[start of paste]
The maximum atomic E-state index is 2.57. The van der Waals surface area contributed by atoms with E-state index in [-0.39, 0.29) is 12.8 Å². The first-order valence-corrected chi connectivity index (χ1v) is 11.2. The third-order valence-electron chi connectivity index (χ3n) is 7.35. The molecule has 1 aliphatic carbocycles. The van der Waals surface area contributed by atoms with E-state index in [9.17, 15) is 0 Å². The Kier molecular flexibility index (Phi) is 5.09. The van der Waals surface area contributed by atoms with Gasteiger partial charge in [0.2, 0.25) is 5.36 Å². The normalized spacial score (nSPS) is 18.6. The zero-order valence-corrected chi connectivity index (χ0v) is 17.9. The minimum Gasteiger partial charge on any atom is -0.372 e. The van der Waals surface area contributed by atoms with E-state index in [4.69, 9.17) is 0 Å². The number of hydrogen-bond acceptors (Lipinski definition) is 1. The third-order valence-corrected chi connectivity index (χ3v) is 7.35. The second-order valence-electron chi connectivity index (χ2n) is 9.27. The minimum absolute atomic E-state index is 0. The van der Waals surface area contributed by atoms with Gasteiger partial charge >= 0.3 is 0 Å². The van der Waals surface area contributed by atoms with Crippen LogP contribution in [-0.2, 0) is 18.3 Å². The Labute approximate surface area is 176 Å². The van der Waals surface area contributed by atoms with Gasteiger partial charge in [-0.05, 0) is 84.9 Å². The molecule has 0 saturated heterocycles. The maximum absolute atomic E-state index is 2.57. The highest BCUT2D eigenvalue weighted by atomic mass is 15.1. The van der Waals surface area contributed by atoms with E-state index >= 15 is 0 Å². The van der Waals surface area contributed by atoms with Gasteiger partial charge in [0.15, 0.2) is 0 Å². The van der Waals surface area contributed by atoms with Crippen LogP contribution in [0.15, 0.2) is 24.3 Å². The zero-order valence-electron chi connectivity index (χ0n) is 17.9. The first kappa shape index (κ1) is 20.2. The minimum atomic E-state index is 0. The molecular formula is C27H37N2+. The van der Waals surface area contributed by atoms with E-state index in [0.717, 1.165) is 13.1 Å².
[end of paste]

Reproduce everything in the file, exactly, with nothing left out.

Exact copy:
The maximum atomic E-state index is 2.57. The van der Waals surface area contributed by atoms with E-state index in [-0.39, 0.29) is 12.8 Å². The first-order valence-corrected chi connectivity index (χ1v) is 11.2. The third-order valence-electron chi connectivity index (χ3n) is 7.35. The molecule has 1 aliphatic carbocycles. The van der Waals surface area contributed by atoms with E-state index in [9.17, 15) is 0 Å². The Kier molecular flexibility index (Phi) is 5.09. The van der Waals surface area contributed by atoms with Gasteiger partial charge in [0.2, 0.25) is 5.36 Å². The normalized spacial score (nSPS) is 18.6. The zero-order valence-corrected chi connectivity index (χ0v) is 17.9. The minimum Gasteiger partial charge on any atom is -0.372 e. The van der Waals surface area contributed by atoms with E-state index in [4.69, 9.17) is 0 Å². The number of hydrogen-bond acceptors (Lipinski definition) is 1. The third-order valence-corrected chi connectivity index (χ3v) is 7.35. The second-order valence-electron chi connectivity index (χ2n) is 9.27. The minimum absolute atomic E-state index is 0. The van der Waals surface area contributed by atoms with Gasteiger partial charge >= 0.3 is 0 Å². The van der Waals surface area contributed by atoms with Crippen LogP contribution in [-0.2, 0) is 18.3 Å². The Labute approximate surface area is 176 Å². The van der Waals surface area contributed by atoms with Gasteiger partial charge in [-0.05, 0) is 84.9 Å². The molecule has 0 saturated heterocycles. The maximum absolute atomic E-state index is 2.57. The highest BCUT2D eigenvalue weighted by atomic mass is 15.1. The van der Waals surface area contributed by atoms with E-state index >= 15 is 0 Å². The van der Waals surface area contributed by atoms with Gasteiger partial charge in [0.15, 0.2) is 0 Å². The van der Waals surface area contributed by atoms with Crippen LogP contribution in [0.15, 0.2) is 24.3 Å². The zero-order valence-electron chi connectivity index (χ0n) is 17.9. The first kappa shape index (κ1) is 20.2. The minimum atomic E-state index is 0. The molecular formula is C27H37N2+. The van der Waals surface area contributed by atoms with E-state index in [0.717, 1.165) is 13.1 Å².